International energy consultancy Xodus Group and Dutch innovation company TNO will coordinate a Joint Industry Programme (JIP) with key industry players BP, Shell, Statoil, Total, Lundin, FMC Technologies and Aker Solutions, to carry out pioneering research into the role of multiphase flow induced vibration in the integrity of offshore piping systems.
The JIP into multiphase flow induced vibration will be coordinated by Xodus across three phases, over three years. Phase 1 of the JIP is expected to be completed by autumn 2014.
The ultimate goal is to contribute to industrial capability of determining the likelihood of piping fatigue due to excitation from multiphase flow. This will be carried out by examining the amplitude and frequency characteristics of dynamic forces that are generated by ‘steady state’ multiphase flow in piping systems (whether subsea and topsides) across a range of flow regimes. This will encompass slugging through to dispersed/annular flow, and includes wet gas. Potential benefits could include improving screening, simulation and prediction models through the use of Computational Fluid Dynamics (CFD) and empirical methods.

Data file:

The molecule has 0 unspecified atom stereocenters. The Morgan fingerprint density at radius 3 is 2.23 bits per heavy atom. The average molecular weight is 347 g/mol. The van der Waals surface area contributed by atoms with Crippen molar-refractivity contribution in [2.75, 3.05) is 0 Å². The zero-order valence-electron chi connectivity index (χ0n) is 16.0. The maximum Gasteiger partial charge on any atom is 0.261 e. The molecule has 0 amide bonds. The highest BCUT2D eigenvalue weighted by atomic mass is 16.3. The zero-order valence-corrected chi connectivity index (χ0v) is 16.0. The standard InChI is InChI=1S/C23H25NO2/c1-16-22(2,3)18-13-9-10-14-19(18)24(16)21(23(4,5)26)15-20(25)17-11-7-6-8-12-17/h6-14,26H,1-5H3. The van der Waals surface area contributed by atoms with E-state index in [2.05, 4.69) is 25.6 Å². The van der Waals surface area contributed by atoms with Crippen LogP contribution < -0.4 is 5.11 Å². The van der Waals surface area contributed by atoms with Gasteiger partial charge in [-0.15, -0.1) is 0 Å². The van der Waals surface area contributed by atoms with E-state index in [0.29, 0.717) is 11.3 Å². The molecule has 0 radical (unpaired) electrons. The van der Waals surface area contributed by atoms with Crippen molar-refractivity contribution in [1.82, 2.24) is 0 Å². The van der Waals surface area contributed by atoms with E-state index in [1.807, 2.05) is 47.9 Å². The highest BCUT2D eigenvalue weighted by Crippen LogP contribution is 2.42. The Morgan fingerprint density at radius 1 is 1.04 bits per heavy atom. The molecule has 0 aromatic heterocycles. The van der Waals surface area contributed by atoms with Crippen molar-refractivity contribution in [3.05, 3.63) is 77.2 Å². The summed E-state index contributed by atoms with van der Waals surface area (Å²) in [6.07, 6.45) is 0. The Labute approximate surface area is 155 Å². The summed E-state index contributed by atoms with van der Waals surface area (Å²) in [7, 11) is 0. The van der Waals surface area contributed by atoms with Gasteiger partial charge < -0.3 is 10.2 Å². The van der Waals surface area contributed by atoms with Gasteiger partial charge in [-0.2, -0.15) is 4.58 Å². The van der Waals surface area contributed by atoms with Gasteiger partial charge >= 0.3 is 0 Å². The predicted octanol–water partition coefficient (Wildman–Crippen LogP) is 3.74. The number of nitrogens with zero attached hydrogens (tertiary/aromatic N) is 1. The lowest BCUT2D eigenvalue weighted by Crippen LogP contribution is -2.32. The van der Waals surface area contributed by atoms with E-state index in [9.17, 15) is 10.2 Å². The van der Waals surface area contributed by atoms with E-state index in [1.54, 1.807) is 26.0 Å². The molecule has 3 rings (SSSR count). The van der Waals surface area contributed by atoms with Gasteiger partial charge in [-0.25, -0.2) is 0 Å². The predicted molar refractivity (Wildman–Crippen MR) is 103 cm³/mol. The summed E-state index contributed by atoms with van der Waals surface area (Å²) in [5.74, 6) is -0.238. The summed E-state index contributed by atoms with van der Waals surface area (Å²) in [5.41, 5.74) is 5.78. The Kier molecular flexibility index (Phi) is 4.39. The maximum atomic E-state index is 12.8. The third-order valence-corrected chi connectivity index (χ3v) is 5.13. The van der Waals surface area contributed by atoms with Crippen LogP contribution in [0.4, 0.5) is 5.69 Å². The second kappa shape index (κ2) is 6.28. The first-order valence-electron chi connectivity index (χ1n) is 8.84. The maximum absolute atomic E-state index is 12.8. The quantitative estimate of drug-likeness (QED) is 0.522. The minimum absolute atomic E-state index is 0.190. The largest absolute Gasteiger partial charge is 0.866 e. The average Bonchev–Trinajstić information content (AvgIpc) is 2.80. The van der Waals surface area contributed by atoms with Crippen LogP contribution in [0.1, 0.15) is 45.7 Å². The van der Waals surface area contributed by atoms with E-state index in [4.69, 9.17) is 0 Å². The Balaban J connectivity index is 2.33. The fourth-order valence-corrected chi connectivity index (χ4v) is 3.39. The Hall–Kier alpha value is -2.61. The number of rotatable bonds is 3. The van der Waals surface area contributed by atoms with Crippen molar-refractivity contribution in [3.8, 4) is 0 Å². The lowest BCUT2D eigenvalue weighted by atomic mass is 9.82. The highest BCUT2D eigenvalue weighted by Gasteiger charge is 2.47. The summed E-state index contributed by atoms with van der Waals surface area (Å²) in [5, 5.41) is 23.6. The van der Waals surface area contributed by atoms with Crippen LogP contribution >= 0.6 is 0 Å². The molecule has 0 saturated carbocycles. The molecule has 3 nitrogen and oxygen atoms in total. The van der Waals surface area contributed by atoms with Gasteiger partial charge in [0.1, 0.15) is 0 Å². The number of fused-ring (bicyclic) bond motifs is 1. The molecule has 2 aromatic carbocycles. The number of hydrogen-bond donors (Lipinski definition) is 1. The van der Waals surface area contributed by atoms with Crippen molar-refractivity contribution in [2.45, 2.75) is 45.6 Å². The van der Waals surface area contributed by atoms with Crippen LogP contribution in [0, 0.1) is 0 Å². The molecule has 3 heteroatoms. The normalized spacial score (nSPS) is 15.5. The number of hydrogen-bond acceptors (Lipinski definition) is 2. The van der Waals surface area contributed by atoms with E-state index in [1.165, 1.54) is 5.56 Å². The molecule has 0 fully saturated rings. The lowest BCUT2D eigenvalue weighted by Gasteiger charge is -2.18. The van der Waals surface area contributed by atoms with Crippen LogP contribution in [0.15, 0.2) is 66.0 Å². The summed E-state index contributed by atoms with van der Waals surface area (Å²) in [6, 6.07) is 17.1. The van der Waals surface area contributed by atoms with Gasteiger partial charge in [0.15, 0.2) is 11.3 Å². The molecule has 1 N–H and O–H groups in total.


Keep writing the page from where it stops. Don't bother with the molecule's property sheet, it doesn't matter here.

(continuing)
Xodus and TNO will work together to deliver the technical objectives of the project. Unlike previous studies undertaken at relatively small scale, this study will focus on industrial scale piping. TNO will carry out the bulk of the test work at its facilities in The Netherlands, while Xodus will project manage the scheme and carry out analysis of the results and the majority of the CFD studies.
Rob Swindell is global lead – Vibration Engineering with Xodus. He commented: “It’s a groundbreaking initiative. As flow rates increase and E&P goes deeper and into more harsh environments, subsea equipment is becoming more complex, and this JIP aims to enable its participants to carry out more accurate design calculations and prediction work. This could help them in their work to maintain piping integrity, with resulting benefits both for risk management and potentially for production.”
Nathalie Descusse-Brown, subsea riser and flowline engineer with BP, is chairing the JIP steering committee. She said: “Methodologies are available to assess flow induced vibration fatigue failure in topsides and subsea systems for single-phase flow, but we want to be able to better characterise the forcing function due to multiphase flow. The aim of this study is to help us do this, extending intelligence from small scale laboratory tests to ‘industrial scale’ piping systems. By joining efforts, the JIP participants are reaffirming their commitment to effectively manage this potential threat to piping integrity.”